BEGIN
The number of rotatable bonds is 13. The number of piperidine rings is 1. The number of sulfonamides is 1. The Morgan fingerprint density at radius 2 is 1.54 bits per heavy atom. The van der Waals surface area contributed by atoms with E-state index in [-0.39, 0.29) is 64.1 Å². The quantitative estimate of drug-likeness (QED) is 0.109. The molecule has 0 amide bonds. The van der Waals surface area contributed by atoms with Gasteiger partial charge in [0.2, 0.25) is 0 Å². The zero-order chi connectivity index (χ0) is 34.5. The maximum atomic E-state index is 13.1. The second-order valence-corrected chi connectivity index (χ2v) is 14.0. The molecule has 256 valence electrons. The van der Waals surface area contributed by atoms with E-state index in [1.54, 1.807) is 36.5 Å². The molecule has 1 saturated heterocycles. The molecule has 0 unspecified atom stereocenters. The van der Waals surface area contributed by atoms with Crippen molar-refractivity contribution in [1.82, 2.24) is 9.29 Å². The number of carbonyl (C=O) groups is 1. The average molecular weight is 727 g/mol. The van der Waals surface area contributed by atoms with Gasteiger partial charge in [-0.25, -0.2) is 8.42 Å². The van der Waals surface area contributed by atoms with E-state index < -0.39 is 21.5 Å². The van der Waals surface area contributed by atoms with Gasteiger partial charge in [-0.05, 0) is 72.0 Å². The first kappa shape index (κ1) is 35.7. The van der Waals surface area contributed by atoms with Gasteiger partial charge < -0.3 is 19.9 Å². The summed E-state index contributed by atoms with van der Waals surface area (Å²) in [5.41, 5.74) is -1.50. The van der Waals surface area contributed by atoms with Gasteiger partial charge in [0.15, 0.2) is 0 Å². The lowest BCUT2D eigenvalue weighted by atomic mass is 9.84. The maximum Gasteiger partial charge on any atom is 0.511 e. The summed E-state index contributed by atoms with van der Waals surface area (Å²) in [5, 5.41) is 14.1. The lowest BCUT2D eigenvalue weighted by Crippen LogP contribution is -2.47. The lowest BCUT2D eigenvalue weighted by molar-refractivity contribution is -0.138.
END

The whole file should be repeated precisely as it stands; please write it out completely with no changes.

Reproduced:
The number of rotatable bonds is 13. The number of piperidine rings is 1. The number of sulfonamides is 1. The Morgan fingerprint density at radius 2 is 1.54 bits per heavy atom. The van der Waals surface area contributed by atoms with E-state index in [-0.39, 0.29) is 64.1 Å². The quantitative estimate of drug-likeness (QED) is 0.109. The molecule has 0 amide bonds. The van der Waals surface area contributed by atoms with Gasteiger partial charge in [0.2, 0.25) is 0 Å². The zero-order chi connectivity index (χ0) is 34.5. The maximum atomic E-state index is 13.1. The second-order valence-corrected chi connectivity index (χ2v) is 14.0. The molecule has 256 valence electrons. The van der Waals surface area contributed by atoms with E-state index in [1.54, 1.807) is 36.5 Å². The molecule has 1 saturated heterocycles. The molecule has 0 unspecified atom stereocenters. The van der Waals surface area contributed by atoms with Crippen molar-refractivity contribution in [1.82, 2.24) is 9.29 Å². The number of carbonyl (C=O) groups is 1. The average molecular weight is 727 g/mol. The van der Waals surface area contributed by atoms with Gasteiger partial charge in [-0.25, -0.2) is 8.42 Å². The van der Waals surface area contributed by atoms with E-state index < -0.39 is 21.5 Å². The van der Waals surface area contributed by atoms with Gasteiger partial charge in [-0.05, 0) is 72.0 Å². The first kappa shape index (κ1) is 35.7. The van der Waals surface area contributed by atoms with Gasteiger partial charge < -0.3 is 19.9 Å². The summed E-state index contributed by atoms with van der Waals surface area (Å²) in [5.41, 5.74) is -1.50. The van der Waals surface area contributed by atoms with Gasteiger partial charge in [0.15, 0.2) is 0 Å². The lowest BCUT2D eigenvalue weighted by atomic mass is 9.84. The maximum Gasteiger partial charge on any atom is 0.511 e. The summed E-state index contributed by atoms with van der Waals surface area (Å²) in [5, 5.41) is 14.1. The lowest BCUT2D eigenvalue weighted by Crippen LogP contribution is -2.47. The lowest BCUT2D eigenvalue weighted by molar-refractivity contribution is -0.138.